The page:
‘Evolution’ theme reflects industry’s professional credentials
Restoration is maturing as a ‘profession’ and, perhaps more significantly, it’s an honourable profession that stands alongside other services responsible for public safety and hygiene. That was a key message imparted at the Network Restorers 2013 Conference, the Group’s 10th conference.
Held at the Sofitel Gold Coast (Qld) early June, more than 60 group members (‘suppliers’ of restoration services) attended the event – themed ‘Evolution’.
“Evolution is the way we do business,” stated Network CEO Ashley Easterby. “You know your trade… the difference is in the admin detail,” he added, alluding to Network’s ongoing investment in developing superior administrative processes that support supplier members in an ever changing industry.
Saving the best to last, Network unveiled, after the speaker program’s completion, its mobile command centre [see breakout story]. A very significant investment, it truly reflects Network’s ‘support for suppliers’ ethos.
The two-day event was a fast-moving program of presentations that emphasised management practices as well as highlighting Network’s marketplace progress and mooted initiatives.
Keynote speaker was highly respected US-based restoration industry advisor Pete Consigli and he was supported by external guest speakers as well as Network people.
Guest speakers included Auto & General Insurance’s Chris Jarrett; Black Belt Business’s Nathan McDonald; Suncorp’s Peter Behm; Pearson Partners’ John Pearson; CPK Training’s Roz Bennett; Novoss’s Aaron Nicol; and Dr Sam Baroudi from the University of South Australia.
Network director Duncan Bennett MC’d the conference as well as delivering a number of presentations. Network employee speakers included Carly Watts, Fae Daunt and Vishal Rawal. Network suppliers who contributed to the program included Goldy Sodhi, Lex Moir, Val Waskiewicz, Johnathon van Blerk, and Greg Lewis.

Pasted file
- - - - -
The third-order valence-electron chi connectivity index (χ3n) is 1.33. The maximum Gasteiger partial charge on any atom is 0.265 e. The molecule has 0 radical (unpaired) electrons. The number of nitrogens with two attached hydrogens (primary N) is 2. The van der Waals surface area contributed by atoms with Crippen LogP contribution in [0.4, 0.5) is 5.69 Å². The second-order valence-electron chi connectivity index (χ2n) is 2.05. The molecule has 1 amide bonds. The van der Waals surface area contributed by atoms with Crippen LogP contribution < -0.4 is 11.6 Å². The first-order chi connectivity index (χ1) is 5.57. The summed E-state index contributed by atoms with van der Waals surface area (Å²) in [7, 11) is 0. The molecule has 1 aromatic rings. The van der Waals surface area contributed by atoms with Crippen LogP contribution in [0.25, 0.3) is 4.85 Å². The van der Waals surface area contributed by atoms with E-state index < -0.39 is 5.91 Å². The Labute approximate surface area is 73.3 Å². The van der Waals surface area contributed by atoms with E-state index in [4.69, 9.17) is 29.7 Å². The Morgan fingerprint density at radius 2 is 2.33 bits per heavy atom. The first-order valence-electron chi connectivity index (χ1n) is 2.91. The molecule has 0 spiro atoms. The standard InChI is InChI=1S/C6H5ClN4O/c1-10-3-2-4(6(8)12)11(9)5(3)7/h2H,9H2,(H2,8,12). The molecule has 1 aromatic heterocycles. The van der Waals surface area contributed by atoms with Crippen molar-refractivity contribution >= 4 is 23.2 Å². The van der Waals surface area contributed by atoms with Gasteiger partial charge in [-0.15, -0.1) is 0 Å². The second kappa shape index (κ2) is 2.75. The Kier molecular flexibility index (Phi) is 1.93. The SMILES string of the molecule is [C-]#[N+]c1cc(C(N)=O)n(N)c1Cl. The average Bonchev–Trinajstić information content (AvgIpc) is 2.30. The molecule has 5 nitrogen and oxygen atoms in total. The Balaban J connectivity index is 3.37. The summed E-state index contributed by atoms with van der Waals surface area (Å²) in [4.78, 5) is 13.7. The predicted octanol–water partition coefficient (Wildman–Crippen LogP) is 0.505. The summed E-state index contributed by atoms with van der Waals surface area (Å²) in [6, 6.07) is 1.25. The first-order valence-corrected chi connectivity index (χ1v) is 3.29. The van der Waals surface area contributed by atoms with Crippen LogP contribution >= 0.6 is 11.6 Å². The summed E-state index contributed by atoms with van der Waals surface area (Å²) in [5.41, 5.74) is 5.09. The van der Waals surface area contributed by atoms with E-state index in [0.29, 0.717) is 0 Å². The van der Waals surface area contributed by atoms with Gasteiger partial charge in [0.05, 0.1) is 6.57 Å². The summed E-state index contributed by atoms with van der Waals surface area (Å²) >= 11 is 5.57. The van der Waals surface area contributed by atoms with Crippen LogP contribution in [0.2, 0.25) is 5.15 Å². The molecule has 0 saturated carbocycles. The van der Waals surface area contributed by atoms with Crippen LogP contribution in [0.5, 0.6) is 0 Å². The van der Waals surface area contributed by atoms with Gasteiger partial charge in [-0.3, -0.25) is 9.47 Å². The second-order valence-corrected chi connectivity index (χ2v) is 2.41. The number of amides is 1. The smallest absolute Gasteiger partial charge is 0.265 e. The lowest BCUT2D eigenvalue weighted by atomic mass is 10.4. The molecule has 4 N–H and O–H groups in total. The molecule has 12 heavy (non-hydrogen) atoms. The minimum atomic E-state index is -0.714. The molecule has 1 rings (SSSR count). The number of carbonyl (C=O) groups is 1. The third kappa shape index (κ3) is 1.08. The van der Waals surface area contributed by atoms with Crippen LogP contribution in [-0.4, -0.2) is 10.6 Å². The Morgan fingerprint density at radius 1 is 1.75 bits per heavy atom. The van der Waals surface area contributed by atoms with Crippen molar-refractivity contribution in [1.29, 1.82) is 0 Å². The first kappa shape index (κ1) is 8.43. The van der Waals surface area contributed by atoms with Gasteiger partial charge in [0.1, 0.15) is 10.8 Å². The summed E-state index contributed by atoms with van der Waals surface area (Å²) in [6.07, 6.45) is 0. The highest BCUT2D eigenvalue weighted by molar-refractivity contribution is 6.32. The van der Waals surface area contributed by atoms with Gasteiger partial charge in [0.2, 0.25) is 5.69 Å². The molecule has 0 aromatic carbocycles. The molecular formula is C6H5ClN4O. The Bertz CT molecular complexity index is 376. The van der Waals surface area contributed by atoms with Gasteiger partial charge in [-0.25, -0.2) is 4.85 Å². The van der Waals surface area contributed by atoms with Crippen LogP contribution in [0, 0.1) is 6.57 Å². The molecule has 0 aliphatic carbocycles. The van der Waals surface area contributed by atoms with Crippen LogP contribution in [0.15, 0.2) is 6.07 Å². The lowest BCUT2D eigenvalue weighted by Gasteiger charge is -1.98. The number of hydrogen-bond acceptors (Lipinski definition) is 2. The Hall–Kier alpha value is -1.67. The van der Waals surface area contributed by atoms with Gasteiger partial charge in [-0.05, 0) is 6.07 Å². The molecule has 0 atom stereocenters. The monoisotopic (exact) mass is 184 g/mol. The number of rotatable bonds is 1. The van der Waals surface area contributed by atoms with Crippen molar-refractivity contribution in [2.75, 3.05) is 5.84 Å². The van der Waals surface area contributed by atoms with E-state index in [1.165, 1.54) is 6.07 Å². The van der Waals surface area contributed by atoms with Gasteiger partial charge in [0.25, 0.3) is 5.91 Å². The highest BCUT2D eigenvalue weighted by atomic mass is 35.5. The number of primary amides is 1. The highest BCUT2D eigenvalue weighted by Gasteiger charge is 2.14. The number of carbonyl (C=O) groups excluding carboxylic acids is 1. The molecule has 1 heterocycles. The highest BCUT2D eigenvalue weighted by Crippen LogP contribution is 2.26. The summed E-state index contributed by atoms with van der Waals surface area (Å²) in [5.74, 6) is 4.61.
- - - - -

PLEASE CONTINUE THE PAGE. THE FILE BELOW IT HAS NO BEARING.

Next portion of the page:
While much of Consigli’s presentations’ content pertained to how suppliers can better deliver their services as well as create competitive advantages, he continually drove home the message that restoration is now recognised by academia.
“In the US restoration has matured into a profession,” noted Consigli. “Our industry and academia work together and collaborate on research and in tertiary (university) course content.” He cited the Disaster Restoration and Reconstruction Management course, a ‘specialised concentration’ at Purdue (university) under its four year Building Construction Management degree.
He also told his Network audience that an opportunity exists for Network to secure a competitive advantage by developing a “pool of people who are water loss specialists. They would also undertake an appropriate building science course.”
Complementing Consigli’s academia message, the University of South Australia’s Dr Sam Baroudi talked about the application of project management to restoration projects. “Research into restoration project management has to-date been very neglected and we are trying to change that,” Baroudi emphasised.
CPK offers cost-effective courses
Network is in an enviable position of having a training organisation as part of the ‘family’. CPK Training’s Roz Bennett reminded suppliers that, “as well as offering a comprehensive range of carpet and restoration courses at very competitive prices, CPK also recognises the need for more advanced courses.”
Command centre debuted
Designed to meet the demanding needs of managing service delivery at ‘events’ or catastrophes, Network’s mobile command centre supports both its member suppliers and insurance companies, on-site. A significant investment, the centre comprises bedroom, kitchen, laundry, bathroom and office.
It is powered by solar panels and re-chargeable batteries; has a 1,000 litre water tank; and uses a 3G/4G aerial for communication. The centre can carry a small car.
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